August 14, 2007 - CCA Wattis Institute for Contemporary Arts - Capp Street Project Resident Artists Announced
August 14, 2007

Capp Street Project Resident Artists Announced


CCA Wattis Institute for Contemporary Arts
Kent and Vicki Logan Galleries
California College of the Arts
1111 Eighth Street
San Francisco, CA 94107
T: 415.551.9203

CCA Wattis Institute For Contemporary Arts
Announces the 2007-8 Capp Street Project Resident Artists:

Mario Ybarra Jr. And Tim Lee

Founded in San Francisco in 1983, Capp Street Project was the first visual arts residency program in the United States dedicated solely to the creation and presentation of new art installations. Since its inception, Capp Street Project has given more than 100 local, national, and international artists the opportunity to create new work. The residency program became part of the CCA Wattis Institute for Contemporary Arts in 1998.

Almost a decade later, and with a new curatorial team in place under the direction of Jens Hoffmann, the Wattis Institute is relaunching Capp Street Project. As of this fall, two new initiatives will be introduced: a public art commission and a research residency.

Given the project’s historical relationship to site and the increasingly situation-based practices of installation art, each year one artist will be invited to create a new work in the immediate vicinity of the Wattis Institute. These commissioned pieces will be presented for different time periods, often on a semipermanent basis, and they will be visible to local residents and passersby. They will expand the reach of the program, making a lasting contribution to the fabric and communities of San Francisco.

Taking into account the unique context of Capp Street Project–in California College of the Arts, one of the most prestigious art schools in the United States–a second artist will be invited on an annual basis to realize a research-based project that is embedded in the college’s curriculum and daily activities. This shift away from gallery-based installation pieces and toward a more research-based residency will create a kind of “test site” where participants can explore the conceptual underpinnings of artistic practice and production.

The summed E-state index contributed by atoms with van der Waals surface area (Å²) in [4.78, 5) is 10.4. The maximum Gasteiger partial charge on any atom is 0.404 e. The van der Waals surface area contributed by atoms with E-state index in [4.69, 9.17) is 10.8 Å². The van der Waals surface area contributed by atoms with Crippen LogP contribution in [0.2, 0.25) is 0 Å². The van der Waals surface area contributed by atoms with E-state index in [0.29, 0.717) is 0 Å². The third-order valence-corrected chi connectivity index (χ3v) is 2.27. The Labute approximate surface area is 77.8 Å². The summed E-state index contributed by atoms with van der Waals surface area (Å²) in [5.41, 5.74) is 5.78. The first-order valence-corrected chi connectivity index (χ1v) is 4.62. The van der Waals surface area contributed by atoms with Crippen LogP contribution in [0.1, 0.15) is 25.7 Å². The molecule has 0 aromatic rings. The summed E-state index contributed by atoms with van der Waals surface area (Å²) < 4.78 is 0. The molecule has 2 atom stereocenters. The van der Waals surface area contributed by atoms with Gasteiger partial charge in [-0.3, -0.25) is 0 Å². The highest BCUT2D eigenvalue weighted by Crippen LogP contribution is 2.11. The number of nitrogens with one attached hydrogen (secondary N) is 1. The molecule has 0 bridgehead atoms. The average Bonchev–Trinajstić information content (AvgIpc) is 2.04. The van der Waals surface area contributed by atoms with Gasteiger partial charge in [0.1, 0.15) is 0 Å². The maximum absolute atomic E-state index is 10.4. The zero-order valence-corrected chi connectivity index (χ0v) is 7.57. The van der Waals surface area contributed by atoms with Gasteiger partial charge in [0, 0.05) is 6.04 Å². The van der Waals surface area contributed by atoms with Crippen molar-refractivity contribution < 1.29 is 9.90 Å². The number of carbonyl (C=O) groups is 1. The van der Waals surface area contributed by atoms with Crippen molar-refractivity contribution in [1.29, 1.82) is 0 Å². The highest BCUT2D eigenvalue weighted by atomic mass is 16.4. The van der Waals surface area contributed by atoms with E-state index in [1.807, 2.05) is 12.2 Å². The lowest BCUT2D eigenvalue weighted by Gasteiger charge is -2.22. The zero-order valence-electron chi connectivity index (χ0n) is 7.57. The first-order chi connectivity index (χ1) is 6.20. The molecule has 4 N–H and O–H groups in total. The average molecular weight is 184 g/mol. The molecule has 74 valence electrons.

The first two resident artists of the relaunched Capp Street Project are Mario Ybarra Jr. and Tim Lee. Both residencies will be accompanied by a publication.
Mario Ybarra Jr.
September 5, 2007-September 6, 2008

Initiating the public commission component of Capp Street Project, the Los Angeles-based artist Mario Ybarra Jr. has created a large-scale mural, Promised Land, which examines the history, anecdotes, and mythology that surround mural making in the Bay Area. Taking an anthropological approach toward the local neighborhood, the greater Bay Area, and his own identity as a contemporary Mexican American artist, Ybarra investigated an exhaustive amount of material from a disparate array of sources over the course of his project. Promised Land will be on long-term view starting September 5, 2007, in the stairwell outside the Wattis Galleries.
Tim Lee
January 9-February 2, 2008

In 1977 Steve Martin recorded his first comedy album, Lets Get Small, at the Boarding House in San Francisco. A few months later, Neil Young recorded “My My, Hey Hey (Out of the Blue)” at the same location. Over the course of his fall 2007 residency, the Vancouver-based artist Tim Lee will trace the connection between these seminal moments in stand-up comedy and rock music, while also examining a series of broader issues: the relationship between individual artistic production and culture at large, the correspondence between popular genres and social reality, and the parallel autonomies that separate avant-garde comedy from 1970s rock and conceptual art. The presentation of his research will take the form of a book to be presented in early 2008.
Lead sponsorship for Capp Street Project: Mario Ybarra Jr. and Capp Street Project: Tim Lee is provided by the Nimoy Foundation.
Founding support for CCA Wattis Institute for Contemporary Arts programs has been provided by Phyllis C. Wattis and Judy and Bill Timken. Generous support provided by the Phyllis C. Wattis Foundation, Grants for the Arts / San Francisco Hotel Tax Fund, Ann Hatch and Paul Discoe, and the CCA Curator’s Forum.

CCA Wattis Institute for Contemporary Arts

CCA Wattis Institute for Contemporary Arts
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